5 assessment, planning, and delivery for individuals with exceptionalities. 5.3 Beginning special education professionals are familiar with augmentative and alternative communication systems and a variety of assistive technologies to support the communication and learning of individuals with exceptionalities. 5.4 Beginning special education professionals use strategies to enhance language development and communication skills of individuals with exceptionalities. 5.5 Beginning special education professionals develop and implement a variety of education and transition plans for individuals with exceptionalities across a wide range of settings and different learning experiences in collaboration with individuals, families, and teams. 5.6 Beginning special education professionals teach to mastery and promote generalization of learning. 5.7 Beginning special education professionals teach cross-disciplinary knowledge and skills such as critical thinking and problem solving to individuals with exceptionalities. CEC Initial Standard 6.0: Professional Learning and Ethical Practice. Beginning special education professionals use foundational knowledge of the fi and their professional ethical principles and practice standards to inform special education practice, to engage in lifelong learning, and to advance the profession. 6.1 Beginning special education professionals use professional ethical principles and professional practice standards to guide their practice. 6.2 Beginning special education professionals understand how foundational knowledge and current issues influencing professional practice. 6.3 Beginning special education professionals understand that diversity is a part of families, cultures, and schools, and that complex human issues can interact with the delivery of special education services. 6.4 Beginning special education professionals understand the significance of lifelong learning and participate in professional activities and learning communities. 6.5 Beginning special education professionals advance the profession by engaging in activities such as advocacy and mentoring. 6.6 Beginning special education professionals provide guidance and direction to paraeducators, tutors, and volunteers. CEC Initial Standard 7.0: Collaboration. Beginning special education professionals collaborate with families, other educators, related service providers, individuals with exceptionalities, and personnel from community agencies in culturally responsive ways to address the needs of individuals with exceptionalities across a range of learning experiences. 7.1 Beginning special education professionals use the theory and elements of effective collaboration. 7.2 Beginning special education professionals serve as a collaborative resource to colleagues. 7.3 Beginning special education professionals use collaboration to promote the well- being of individuals with exceptionalities across a wide range of settings and collaborators. NJ Professional Teaching Standards addressed by course: Standard Three: Diverse Learners Teachers shall understand the practice of culturally responsive teaching 5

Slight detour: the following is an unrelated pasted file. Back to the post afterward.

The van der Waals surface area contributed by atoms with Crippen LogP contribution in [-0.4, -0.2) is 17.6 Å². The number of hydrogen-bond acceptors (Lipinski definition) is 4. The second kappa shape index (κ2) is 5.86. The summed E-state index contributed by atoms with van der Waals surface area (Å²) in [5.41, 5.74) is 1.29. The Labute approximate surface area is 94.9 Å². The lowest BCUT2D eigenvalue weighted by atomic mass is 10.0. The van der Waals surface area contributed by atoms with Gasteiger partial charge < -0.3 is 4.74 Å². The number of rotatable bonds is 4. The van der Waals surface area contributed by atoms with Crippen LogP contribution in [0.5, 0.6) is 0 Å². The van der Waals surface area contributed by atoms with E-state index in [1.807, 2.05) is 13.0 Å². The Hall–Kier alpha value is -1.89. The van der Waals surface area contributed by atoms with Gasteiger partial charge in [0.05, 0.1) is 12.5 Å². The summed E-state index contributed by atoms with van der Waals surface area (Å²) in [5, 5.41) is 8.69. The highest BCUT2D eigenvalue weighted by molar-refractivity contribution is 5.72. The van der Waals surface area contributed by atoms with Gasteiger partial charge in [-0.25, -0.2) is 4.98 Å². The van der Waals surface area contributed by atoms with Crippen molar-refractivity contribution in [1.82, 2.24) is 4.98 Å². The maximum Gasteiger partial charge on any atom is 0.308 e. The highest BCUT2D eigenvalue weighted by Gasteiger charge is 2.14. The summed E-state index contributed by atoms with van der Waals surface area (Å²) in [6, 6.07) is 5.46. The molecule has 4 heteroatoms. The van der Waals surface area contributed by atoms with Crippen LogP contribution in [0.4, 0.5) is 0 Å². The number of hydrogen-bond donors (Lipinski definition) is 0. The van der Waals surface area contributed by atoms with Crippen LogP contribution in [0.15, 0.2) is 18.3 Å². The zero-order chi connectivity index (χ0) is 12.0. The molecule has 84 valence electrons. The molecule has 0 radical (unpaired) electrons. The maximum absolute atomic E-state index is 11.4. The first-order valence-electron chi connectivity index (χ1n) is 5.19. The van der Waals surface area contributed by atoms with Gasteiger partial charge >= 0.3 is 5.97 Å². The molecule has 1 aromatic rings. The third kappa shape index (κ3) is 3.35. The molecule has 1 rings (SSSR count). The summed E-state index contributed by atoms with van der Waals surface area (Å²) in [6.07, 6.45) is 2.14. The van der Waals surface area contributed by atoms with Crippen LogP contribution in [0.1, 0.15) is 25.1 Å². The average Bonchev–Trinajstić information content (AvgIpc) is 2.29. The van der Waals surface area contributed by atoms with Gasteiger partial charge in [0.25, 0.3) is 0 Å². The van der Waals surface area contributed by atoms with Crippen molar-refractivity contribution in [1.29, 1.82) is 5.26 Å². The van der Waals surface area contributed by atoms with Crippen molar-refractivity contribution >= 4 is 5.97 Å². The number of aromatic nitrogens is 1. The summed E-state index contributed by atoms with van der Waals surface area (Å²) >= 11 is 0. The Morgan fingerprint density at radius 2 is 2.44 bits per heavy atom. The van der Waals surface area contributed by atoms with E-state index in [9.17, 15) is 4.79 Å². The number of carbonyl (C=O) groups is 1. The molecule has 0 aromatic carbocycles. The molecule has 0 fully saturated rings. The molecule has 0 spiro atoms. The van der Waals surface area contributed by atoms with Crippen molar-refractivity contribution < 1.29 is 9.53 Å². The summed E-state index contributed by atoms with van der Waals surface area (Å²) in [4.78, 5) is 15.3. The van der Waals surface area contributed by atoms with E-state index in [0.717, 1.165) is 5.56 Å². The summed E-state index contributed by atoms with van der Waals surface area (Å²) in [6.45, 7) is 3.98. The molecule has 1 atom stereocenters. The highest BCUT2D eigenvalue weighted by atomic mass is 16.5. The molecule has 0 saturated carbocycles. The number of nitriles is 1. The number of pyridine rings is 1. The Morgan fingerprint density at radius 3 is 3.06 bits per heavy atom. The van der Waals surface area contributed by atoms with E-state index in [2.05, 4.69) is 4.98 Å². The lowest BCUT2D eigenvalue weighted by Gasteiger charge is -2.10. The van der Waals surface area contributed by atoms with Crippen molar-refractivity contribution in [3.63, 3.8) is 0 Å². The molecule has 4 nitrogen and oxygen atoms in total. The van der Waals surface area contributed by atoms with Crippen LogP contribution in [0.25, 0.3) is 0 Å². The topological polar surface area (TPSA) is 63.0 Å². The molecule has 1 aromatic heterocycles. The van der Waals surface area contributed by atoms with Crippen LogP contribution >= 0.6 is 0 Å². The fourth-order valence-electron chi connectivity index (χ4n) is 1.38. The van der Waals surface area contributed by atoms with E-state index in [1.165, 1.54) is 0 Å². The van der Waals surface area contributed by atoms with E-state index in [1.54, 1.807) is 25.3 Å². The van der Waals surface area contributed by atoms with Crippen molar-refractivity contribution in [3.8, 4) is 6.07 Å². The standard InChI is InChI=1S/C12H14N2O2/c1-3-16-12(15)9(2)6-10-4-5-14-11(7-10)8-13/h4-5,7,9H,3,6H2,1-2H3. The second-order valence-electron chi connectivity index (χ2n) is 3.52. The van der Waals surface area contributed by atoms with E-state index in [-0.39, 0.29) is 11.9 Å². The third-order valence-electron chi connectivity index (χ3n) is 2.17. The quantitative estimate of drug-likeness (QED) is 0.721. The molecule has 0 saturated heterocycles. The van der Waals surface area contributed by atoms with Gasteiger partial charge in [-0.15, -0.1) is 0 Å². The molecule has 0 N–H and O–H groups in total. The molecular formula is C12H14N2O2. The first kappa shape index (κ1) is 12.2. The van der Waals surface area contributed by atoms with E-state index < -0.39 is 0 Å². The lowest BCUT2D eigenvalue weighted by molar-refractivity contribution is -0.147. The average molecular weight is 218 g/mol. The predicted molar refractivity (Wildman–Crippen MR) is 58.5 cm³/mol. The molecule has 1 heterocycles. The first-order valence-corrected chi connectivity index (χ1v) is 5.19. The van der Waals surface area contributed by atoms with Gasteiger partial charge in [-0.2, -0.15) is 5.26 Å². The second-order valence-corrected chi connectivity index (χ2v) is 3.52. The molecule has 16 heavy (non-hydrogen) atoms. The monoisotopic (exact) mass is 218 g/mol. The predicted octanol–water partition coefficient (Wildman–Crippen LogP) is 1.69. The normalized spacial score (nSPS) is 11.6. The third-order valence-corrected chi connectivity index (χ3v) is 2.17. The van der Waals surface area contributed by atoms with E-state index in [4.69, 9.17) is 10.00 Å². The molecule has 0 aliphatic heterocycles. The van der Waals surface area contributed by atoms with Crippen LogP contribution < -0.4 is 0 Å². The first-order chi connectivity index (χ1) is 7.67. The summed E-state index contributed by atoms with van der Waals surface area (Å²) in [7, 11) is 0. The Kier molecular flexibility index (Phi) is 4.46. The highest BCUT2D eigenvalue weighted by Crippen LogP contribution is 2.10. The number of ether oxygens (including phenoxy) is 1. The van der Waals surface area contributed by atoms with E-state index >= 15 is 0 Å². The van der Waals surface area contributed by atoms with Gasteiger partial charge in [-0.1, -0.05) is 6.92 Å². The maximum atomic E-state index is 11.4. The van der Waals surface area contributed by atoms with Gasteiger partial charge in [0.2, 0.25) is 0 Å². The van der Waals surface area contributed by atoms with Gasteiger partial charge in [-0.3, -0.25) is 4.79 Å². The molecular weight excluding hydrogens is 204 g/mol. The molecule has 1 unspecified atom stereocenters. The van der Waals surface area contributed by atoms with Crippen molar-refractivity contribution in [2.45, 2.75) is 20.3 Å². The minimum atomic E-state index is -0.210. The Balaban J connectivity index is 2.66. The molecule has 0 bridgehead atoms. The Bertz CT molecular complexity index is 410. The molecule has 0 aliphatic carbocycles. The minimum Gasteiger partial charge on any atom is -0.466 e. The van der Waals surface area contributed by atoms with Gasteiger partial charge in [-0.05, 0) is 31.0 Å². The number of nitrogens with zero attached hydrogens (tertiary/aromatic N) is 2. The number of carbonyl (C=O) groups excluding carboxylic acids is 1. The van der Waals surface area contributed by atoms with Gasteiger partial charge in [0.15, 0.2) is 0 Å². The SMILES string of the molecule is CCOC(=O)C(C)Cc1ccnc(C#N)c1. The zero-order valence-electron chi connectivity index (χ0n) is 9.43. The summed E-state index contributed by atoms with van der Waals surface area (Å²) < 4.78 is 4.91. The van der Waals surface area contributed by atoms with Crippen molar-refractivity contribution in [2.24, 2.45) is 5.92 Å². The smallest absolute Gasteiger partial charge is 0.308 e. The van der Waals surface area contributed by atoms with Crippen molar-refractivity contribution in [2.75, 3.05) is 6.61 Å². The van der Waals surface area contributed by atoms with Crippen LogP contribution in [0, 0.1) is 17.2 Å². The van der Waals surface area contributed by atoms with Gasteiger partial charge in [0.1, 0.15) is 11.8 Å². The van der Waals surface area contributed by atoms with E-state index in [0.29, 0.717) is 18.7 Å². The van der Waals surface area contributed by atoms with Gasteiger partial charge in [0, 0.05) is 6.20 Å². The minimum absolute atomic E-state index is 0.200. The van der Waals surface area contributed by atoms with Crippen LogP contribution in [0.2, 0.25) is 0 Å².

6 3.7 Teachers engage in activities to create a learning community in which individual differences are respected 3.10 Teachers engage in activities to use knowledge of students and their lives to design and carry out instruction that builds on students strengths while meeting their needs and taking into account issues of social class, gender, race, ethnicity, language, sexual orientation, age and special needs Standard Four: Instructional Planning and Strategies Teachers shall understand instructional planning, design long- and short-term plans based upon knowledge of subject matter, students, community, and curriculum goals, and shall employ a variety of developmentally appropriate strategies in order to promote critical thinking, problem solving and the performance of all learners. 4.6 Teachers engage in activities to identify and design instruction appropriate to students stage of development, learning styles, strengths and needs 4.10 Teachers engage in activities to plan and develop effective lessons by organizing instructional activities and materials, incorporating a wide range of community and technology resources, to promote achievement of lesson objectives 4.11 Use formal and informal methods of assessment, information about students, pedagogical knowledge, and research as sources for active refection, evaluation and revision of practice Standard Five: Assessment Teachers shall understand and use multiple assessment strategies and interpret results to evaluate and promote student learning and to modify instruction in order to foster the continuous development of students 5.4 Teachers engage in activities to analyze student performance using multiple sources of data, and to modify future plans and instructional techniques that promote desired student learning outcomes 5.6 Teachers engage in activities to accurately document and report assessment data and ongoing student data to parents and professional staff Standard Seven: Special Needs Teachers shall adapt and modify instruction to accommodate the special learning needs of all students 7.7 Teachers engage in activities to participate in the design and implementation of the Individualized Education Program (IEP), where appropriate 7.8 Teachers engage in activities to make appropriate provisions, in terms of time and circumstances, for work, task assigned, communication and response modes, for individual students who have particular learning differences or needs Standard Nine: Collaboration and Partnerships Teachers shall build relationships with parents, guardians, families and agencies in the larger community to support students learning and well being 9.8 Teachers engage in activities to establish respectful and productive relationships and to develop cooperative partnerships with diverse families, educators and others in the community in support of student learning and well being Standard Ten: Professional Development Teachers shall participate as active, responsible members of a professional community, engaging in a wide range of reflective practices, pursuing opportunities to grow professionally and establishing collegial relationships to enhance the teaching and learning process 10.5 Teachers engage in activities to use reflective practice and the Professional Development Standards to set goals for their professional development plan Prerequisites: Acceptance into the Clinical Practice component of the TOSD Endorsement program and concurrent registration in the Clinical Seminar in Special Education 6